“A second pathway is to find more established organisations and work with them to help scale their impact. If they are on a trajectory to impact 25,000 lives over a period of time, our engagement would aim to scale this to say 100,000,” explained Venkatesan. The chapters’ support of LabourNet, Vrutti and Pune City Connect exemplify this additional pathway, with individual partners adding value to grants by advising senior managers at nonprofits on business strategies for sustainable growth, mobilising third party funding, assisting with access to technology solutions, or introducing nonprofits to potential corporate partners. “This is the true power of SVP – leveraging the incredible network of our partners,” Venkatesan added. In 2017 this second pathway is being expanded as SVP India’s strategic engagement with five nonprofits is set to grow to 15. 

The third pathway envisaged by Venkatesan is the creation of a “livelihoods platform” by SVP that would encourage the flourishing of the ecosystem for sustainable job creation. This ecosystem comprises diverse stakeholders including nonprofits, skills agencies, donors, investors, employers and government who often operate in silos without cross-institution collaboration. SVP India envisaged a platform that would bring stakeholders together, connecting them for new partnerships with shared objectives and efficiencies. 

Aparna Sanjay, the general manager of the Bangalore chapter, recalled that it took an “evolving journey” with key milestones to build the ecosystem platform. From late 2014 the chapter had two important relationships with nonprofits that were formative in the partners’ understanding of how to achieve the most social impact with modest resources. LabourNet received a grant from the chapter for its work in vocational skills and rural enterprise, and had requested support with human resources and other internal organisational processes. One of the Bangalore partners brokered a pro bono assignment by Infosys consultants that helped LabourNet understand the inefficiencies of its management systems and recommended a technology platform to address these problems.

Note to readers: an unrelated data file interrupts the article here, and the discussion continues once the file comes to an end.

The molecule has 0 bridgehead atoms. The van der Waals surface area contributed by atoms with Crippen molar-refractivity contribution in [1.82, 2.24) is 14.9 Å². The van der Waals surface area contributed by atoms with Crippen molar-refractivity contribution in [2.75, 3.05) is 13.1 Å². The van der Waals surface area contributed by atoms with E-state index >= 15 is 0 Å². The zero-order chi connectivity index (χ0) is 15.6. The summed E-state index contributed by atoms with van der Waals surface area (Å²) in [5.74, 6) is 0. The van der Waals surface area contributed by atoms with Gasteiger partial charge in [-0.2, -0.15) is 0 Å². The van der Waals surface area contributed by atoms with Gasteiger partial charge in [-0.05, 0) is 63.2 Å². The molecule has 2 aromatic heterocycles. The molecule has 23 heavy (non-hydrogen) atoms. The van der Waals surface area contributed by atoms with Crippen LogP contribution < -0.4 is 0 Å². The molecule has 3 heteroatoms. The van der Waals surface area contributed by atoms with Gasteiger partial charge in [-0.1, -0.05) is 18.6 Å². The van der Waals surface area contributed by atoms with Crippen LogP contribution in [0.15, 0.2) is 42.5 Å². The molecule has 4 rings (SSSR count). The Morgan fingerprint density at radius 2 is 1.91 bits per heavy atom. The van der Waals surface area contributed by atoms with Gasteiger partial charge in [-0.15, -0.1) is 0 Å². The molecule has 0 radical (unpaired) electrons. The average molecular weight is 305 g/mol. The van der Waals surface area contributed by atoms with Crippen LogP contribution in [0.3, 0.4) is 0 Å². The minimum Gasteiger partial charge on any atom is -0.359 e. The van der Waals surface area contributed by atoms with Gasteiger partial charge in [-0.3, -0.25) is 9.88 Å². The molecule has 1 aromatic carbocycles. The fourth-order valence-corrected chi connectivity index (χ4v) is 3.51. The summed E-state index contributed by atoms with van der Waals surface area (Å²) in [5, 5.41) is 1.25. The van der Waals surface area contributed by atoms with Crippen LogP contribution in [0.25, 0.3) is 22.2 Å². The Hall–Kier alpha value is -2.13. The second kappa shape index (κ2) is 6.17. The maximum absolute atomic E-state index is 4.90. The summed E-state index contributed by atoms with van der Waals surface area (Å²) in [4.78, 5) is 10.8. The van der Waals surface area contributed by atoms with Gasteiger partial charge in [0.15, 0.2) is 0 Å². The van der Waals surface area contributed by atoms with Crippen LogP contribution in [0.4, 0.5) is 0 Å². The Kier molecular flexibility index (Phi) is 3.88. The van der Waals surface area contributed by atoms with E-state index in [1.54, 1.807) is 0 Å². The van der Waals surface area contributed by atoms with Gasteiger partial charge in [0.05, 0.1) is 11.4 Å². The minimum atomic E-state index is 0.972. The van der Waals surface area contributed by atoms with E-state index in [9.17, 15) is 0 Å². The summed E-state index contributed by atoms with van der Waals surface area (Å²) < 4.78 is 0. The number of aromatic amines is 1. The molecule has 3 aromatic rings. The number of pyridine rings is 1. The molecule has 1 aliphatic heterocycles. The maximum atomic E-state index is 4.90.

Sanjay said this engagement helped the chapter “realise that consulting advice was a huge contribution to the organisation, underscoring our venture philanthropy approach.” This was the first time that consulting advice was focused on the internal management processes of the nonprofit, rather than its projects. 

A second key learning came when the Bangalore chapter assisted Vrutti, a social development organisation, in the nonprofit’s work with farmers. Over two years the Bangalore partners became deeply involved in helping transform Vrutti’s business model and designing a lowcost technology platform with assistance from Mindtree. “The deep engagement of five or six of our partners with Vrutti was transformative but involved no grant,” said Sanjay. “Transformation came by bringing the right people together,” he added. 

During this time of experimentation and learning, there was intense discussion among the partners about the scale and depth of social impact the chapters could facilitate given the small pool of resources at their disposal as measured against an ocean of need in India. Fulfilling the moral imperative to achieve greater impact required SVP India to “come up with creative solutions, not live in a silo doing our own things,” said Sanjay. SVP’s partners in India could lean on a large body of experience and insights from U.S. chapters, but ultimately they had to find an “Indian way” forward that worked effectively in the local cultural context using “frugal innovation.” ...